Prioritizing Youth Mental Health

COVID-19 has exacerbated an existing crisis. Last week, Batten’s Brooke Lehmann surveyed the problem and shared what she believes legislators can do about it.

In the United States, youth mental illness is on the rise. Young people are increasingly likely to be diagnosed with a mental health condition and even to die by suicide. COVID-19 has exacerbated the situation, turning it into “a pandemic of its own,” Batten lecturer Brooke Lehmann told an online audience during the latest edition of Batten Expert Chats. 

“The isolation, the grief, the lack of structure, the little (if any) social interaction, the not knowing how their education is going to move forward—all of that is driving the anxiety and depression among [young people] to rates we've never seen before,” she said. 

A clinical social worker, public interest attorney, and federal lobbyist, Lehmann has been advocating for the inclusion of youth mental health services in the next COVID-19 relief bill. Previous packages have focused on healthcare workers, personal protective equipment, immunization trials, and economic relief. “That’s obviously appropriate and necessary,” Lehmann said. “But we've seen very little—in fact, we've seen nothing—related to children and adolescents, even within the category of health services.” 

When it comes to youth mental health in particular, it's been a struggle all along to have this population included in the broader dialogue,” she explained. Historically, young people’s mental health problems were treated as character flaws—weaknesses to be overcome or outgrown. “They certainly weren’t something you shared with the public, or sometimes even with family and friends,” Lehmann said.

We’ve come a long way since then, but some stigma still lingers. While she doesn’t believe the taboo nature of mental illness will vanish completely for young people, Lehmann emphasized that it can be mitigated through education. “I think one of the major obstacles we face is the desire or the hope that children and adolescents aren't experiencing these difficulties,” she said. “A lot of people choose not to believe it's the case, when in fact it absolutely is.”

To compound the situation, diagnosing mental health conditions in children is a highly subjective and often hotly debated process, Lehmann said. Rather than relying on MRIs, X-rays, or CT scans, in many cases practitioners must make their decisions based on observations of the child’s environment--and on their approximations of what that child might be unable to express.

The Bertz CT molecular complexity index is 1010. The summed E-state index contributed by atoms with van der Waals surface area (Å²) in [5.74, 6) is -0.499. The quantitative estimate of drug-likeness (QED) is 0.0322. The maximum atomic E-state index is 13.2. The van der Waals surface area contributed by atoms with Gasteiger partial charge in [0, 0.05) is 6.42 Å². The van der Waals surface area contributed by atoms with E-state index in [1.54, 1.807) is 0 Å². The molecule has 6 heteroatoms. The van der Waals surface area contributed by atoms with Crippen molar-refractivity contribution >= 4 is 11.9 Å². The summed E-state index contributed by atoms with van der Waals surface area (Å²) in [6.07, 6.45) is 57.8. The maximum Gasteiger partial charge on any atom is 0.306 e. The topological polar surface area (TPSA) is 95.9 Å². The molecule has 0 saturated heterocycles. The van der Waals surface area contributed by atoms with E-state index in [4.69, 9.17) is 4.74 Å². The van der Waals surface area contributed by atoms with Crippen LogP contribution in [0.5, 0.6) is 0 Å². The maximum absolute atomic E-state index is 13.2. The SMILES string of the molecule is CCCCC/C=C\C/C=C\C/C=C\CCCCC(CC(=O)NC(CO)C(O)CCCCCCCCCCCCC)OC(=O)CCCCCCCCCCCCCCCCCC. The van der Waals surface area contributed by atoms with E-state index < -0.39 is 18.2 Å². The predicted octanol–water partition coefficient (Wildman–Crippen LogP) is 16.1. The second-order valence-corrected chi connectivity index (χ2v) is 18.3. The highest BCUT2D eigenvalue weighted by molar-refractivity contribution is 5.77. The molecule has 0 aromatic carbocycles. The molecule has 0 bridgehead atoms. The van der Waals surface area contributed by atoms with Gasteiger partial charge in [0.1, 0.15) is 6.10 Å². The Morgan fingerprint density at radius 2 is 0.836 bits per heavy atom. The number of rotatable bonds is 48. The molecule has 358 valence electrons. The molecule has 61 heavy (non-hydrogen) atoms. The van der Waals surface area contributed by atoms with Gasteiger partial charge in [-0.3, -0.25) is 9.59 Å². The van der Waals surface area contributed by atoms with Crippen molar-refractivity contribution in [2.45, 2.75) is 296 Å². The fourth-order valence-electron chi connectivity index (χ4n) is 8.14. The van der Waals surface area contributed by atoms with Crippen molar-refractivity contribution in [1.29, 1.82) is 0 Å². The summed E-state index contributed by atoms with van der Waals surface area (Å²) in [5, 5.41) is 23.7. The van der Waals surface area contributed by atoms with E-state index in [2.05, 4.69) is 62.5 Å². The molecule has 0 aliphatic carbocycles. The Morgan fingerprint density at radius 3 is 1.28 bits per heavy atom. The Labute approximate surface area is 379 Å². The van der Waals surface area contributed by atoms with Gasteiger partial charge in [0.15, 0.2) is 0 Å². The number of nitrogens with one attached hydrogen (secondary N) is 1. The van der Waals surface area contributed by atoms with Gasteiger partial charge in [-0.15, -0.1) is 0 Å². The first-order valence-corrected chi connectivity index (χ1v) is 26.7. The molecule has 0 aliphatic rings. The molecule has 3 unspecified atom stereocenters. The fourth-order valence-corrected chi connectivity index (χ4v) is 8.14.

Many children go to the nurse with headaches, for example, but some do so at the same time every day, perhaps because they have performance anxiety about a specific class. “Is that mental illness? Is that emotional distress beyond the norm?” Lehmann asked. 

Trained professionals are needed to make these kinds of calls, she argued. For this reason, among others, she believes that schools should have their own doctor’s offices, or “school-based health centers.” Lehmann shared the story of one adopted child who, for reasons his parents would never know, suffered from PTSD that was triggered by the sight of fur. Not fully understanding the student’s condition, his teachers began placing pieces of fur on the computers when they didn’t want him to use them. “That’s not malicious intent, but it is an uninformed approach, and it led to serious consequences for that child and that family,” Lehmann said. 

By designating funds for school-based health centers—and youth mental health services more generally—federal legislators could enable the hiring of practitioners equipped to handle such issues, as well as professionals who could train educators on ways to better support the emotional well-being of their students, Lehmann said. With experts on hand, she added, early intervention measures also become possible: Many children who require therapy or medication might not need it if their problems are addressed early on.

“The number-one service requested by students making use of school-based health centers is behavioral health,” Lehmann said. “Those centers do all they can to provide that,” but often fail “because the funding just isn’t there.”

With the national conversation turning to schools reopening, it seems “intuitive” to include youth mental health in the newest relief bill, Lehmann said. But when she did a quick search for “child” in the bill’s first iteration, she found that the word only occurs when coupled with “nutrition.” 

“We've had a lot of promises—there's been a lot of talk about the inclusion of children's needs,” Lehmann said. “But it all comes back to whether or not we choose to recognize and address the mental health of young people.”

While she acknowledged that mental health services might not make it into the new bill, Lehmann remained optimistic. 

“Is this fatal to securing funding? No, it’s not fatal,” she said. “There will be other opportunities.

Garrett Hall at Sunset

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